Tuesday 8 March 2022 marks International Women’s Day, a day to globally celebrate the achievements of women culturally, politically, economically and socially. The theme for 2022 is #BreakTheBias, calling for everyone to be part of a movement towards a more equal, diverse, equitable and inclusive world.
To celebrate the day and recognise some of our remarkable leaders at NHS Resolution, we spoke with Janice Barber, NHS Resolution Non-Executive Director, who was appointed to the role in January 2022.
What is your role at NHS Resolution?
I am a newly appointed non- executive member of the NHS Resolution Board.
What inspired you to get into your chosen career?
My chosen career was as an NHS lawyer and my inspiration was twofold: I wanted to enter a profession and thus
a. acquire a degree of autonomy over my working life
b. practice, in some fashion, within the NHS
What does International Women’s Day mean to you?
International Women’s Day gives society – here and overseas – an opportunity to pause and consider whether they are doing enough to realise the potential of approximately half of their human capital.
Why is it so important to have more senior female leaders working in and around the NHS?
It is important to realise the potential of all women working in and around the NHS. In some cases that will be in leadership roles, but the most important thing is to enable all of them to have fulfilling professional lives that makes the most of their talents.
What are you doing to support other women?
I was fortunate to work in a practice that not only had no “glass ceiling” but actively promoted women. I understand I was the first female Managing Partner of any firm within the top 100 practices and later one of the relatively few female Senior Partners. As such, women in our practice (Hempsons) had no doubt that if they wanted to, they could rise to the top of the firm. Indeed, Hempsons’ current Senior Partner is Anne Ball.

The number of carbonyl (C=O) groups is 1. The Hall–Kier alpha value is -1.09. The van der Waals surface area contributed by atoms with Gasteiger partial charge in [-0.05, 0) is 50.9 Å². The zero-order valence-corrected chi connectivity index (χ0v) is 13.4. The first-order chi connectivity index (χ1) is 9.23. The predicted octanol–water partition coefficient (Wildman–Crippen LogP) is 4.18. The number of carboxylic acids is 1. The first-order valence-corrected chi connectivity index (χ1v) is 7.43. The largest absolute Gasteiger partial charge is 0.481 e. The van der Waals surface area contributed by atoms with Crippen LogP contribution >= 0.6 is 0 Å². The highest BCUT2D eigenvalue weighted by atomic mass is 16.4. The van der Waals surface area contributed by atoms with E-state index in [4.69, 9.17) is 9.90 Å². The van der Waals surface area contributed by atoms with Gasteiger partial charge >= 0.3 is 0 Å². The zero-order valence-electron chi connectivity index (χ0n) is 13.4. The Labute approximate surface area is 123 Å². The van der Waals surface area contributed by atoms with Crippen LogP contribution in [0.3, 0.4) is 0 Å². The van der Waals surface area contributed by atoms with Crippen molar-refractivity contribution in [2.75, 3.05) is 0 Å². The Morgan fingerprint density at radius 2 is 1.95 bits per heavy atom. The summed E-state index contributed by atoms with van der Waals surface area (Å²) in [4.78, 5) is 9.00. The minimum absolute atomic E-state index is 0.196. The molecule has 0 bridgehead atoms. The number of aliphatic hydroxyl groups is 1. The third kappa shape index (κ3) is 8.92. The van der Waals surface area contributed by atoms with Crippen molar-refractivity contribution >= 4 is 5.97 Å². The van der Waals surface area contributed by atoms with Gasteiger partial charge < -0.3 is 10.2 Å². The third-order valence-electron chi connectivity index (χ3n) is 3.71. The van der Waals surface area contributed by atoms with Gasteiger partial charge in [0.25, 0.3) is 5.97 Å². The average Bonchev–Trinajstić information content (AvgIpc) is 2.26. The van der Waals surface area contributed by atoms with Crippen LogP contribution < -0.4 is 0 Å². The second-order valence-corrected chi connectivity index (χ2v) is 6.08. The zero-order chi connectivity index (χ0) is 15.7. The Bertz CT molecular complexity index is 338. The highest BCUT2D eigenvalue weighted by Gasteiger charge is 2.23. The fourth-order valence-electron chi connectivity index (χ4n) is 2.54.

Are there any women, either in your field or outside of it, who you admire and why?
I admire many, many women within the NHS medicine and the law – a few current examples: Carolyn Regan – the Chief Executive of West London NHS Trust who leads a Trust that provides engaged and compassionate care for all of its patients and service users (who range from patients of Broadmoor to those receiving care as outpatients in the community), which, despite all the challenges, has remained in financial balance.
Lesley Regan (another newly appointed Non-Executive Director of NHS Resolution) an outstanding Professor of Obstetrics and Gynaecology who has been a clinical leader for most of her professional career with too many achievements to comprehensively list but one in particular stands out – Lesley was the first female President of the Royal College of Obstetricians and Gynaecologists in decades.
Dame Nicola Davies QC, now a Judge in the Court of Appeal, who started her career representing clinicians in the General Medical Council (GMC) and defending clinical negligence claims. Nicola was a fearless advocate who (in the language of litigation lawyers) “took no prisoners” and many of my clients benefitted from her grit, determination and skill.
If you could go back in time, what one’s piece of advice you would give your 16-year-old self?
It will be worth it.
What would you say to women who are just starting in their careers?
Remain open to all challenges and opportunities.